New York based Aussie expat Danielle Top launched TOP Magazine in 2009, a bi-annual publication dedicated to fashion, music and art. As editor-in-chief Danielle herself meticulously curates a mix of the most interesting, talented creatives around the world to feature among the pages; the most recent edition includes interviews with acclaimed German artist Pia Dehne, fast rising Australian designer/artist Jordan Askill, and fashion boy wonder Richard Nicoll. We recently asked Danielle about what it’s like to live in the City That Doesn’t Sleep, the artists and designers who feed her inspiration, and her take on print versus online publishing…
Danielle let’s start with New York. What has it been like for you to move there from Australia and adapt? Initially, there was a period of loneliness and isolation, which has gratefully passed. Now I’m surrounded by a community of friends who are extremely supportive. It’s the city that never sleeps and where the noise never ends. Anything is possible in New York; it’s absolutely a city of extremes.
Tell me about the particular artistic backdrop of New York; the ‘zeitgeist,’ as you described it, inclusive of its new and emerging designers, musicians, artists and filmmakers. How do they influence you and how do you go about translating this movement into a visual, one-dimensional experience for readers? I live amongst a community of people passionate for their respective crafts. A lot of them have assisted, or are assistants, putting in their time and learning from their seniors, while using the street culture and downtown energy to generate new and exciting work. We all hang out together. Some of these people I have known since I used to live here around early 2000. I am influenced by my contemporaries, people who are alive with what they do. TOP is filled with all the things I love. While capturing the drive and thrill of the ambitious creatives around me, TOP is simultaneously meant to feel carefree and fun; having a sense of humour is very important.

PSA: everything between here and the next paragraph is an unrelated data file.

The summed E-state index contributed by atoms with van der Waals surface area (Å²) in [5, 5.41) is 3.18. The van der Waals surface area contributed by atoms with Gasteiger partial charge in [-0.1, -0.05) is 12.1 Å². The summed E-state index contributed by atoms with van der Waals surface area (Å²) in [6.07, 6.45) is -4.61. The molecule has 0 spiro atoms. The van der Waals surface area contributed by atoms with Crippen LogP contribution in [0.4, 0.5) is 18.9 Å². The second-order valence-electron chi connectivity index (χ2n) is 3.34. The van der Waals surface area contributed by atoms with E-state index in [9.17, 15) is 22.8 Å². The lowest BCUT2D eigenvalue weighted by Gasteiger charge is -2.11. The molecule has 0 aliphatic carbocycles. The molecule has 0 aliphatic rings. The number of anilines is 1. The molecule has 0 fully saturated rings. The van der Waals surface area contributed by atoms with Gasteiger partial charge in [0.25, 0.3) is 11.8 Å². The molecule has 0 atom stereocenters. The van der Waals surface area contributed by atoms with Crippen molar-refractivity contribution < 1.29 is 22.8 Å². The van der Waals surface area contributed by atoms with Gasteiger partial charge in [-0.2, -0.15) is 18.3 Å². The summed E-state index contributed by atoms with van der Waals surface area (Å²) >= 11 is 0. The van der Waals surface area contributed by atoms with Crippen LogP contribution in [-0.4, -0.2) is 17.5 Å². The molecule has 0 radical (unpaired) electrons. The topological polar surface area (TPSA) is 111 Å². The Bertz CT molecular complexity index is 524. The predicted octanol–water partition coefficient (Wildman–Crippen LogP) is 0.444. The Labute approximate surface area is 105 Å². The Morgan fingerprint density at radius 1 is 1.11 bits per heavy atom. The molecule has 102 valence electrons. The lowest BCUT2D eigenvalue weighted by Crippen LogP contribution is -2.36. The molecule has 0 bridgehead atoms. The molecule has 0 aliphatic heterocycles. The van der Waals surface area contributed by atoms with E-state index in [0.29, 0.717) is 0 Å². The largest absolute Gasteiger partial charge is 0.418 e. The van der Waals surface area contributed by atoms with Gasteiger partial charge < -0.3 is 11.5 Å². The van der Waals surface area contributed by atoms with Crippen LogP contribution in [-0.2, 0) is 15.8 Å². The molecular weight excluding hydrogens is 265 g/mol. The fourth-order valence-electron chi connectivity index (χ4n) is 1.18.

You’ve said that you were tired of seeing the same stories being rotated in fashion magazines, which obviously prompted you to start your own. What do you see lacking in terms of content across current magazine titles? I honestly don’t see anything lacking in the world of publishing — if you include independent publishers!– there are so many titles around who are doing what they do so well. I want to provide something that’s collectible, makes you want to hold on to it.
Are there any of the ‘big name’ major publications that you actually like or read? Yes, several.
What are you reading at the moment? Sway: A Novel by Zachary Lazar.
What do you see as the relationship between zines and fashion/music/art/design? There’s a lot more freedom with zines; the DIY aesthetic can shine through.
Your zine seems to be gaining recognition within its limited circulation. What if a publishing house was to approach you and proposed to publish TOP Magazine as a bi-monthly edition (in a commercial magazine format), to be sold across the world? Would you be up for it – or is this particular niche market what you were always intending? I would certainly consider it. When I originally came up with the idea there was no end goal in sight!
As a newly published magazine, how hard was it to get people like Karen Elson, Terry Gilliam and Miike Snow involved? It wasn’t too hard. Once people hear about the project and see the product they are usually keen to be involved.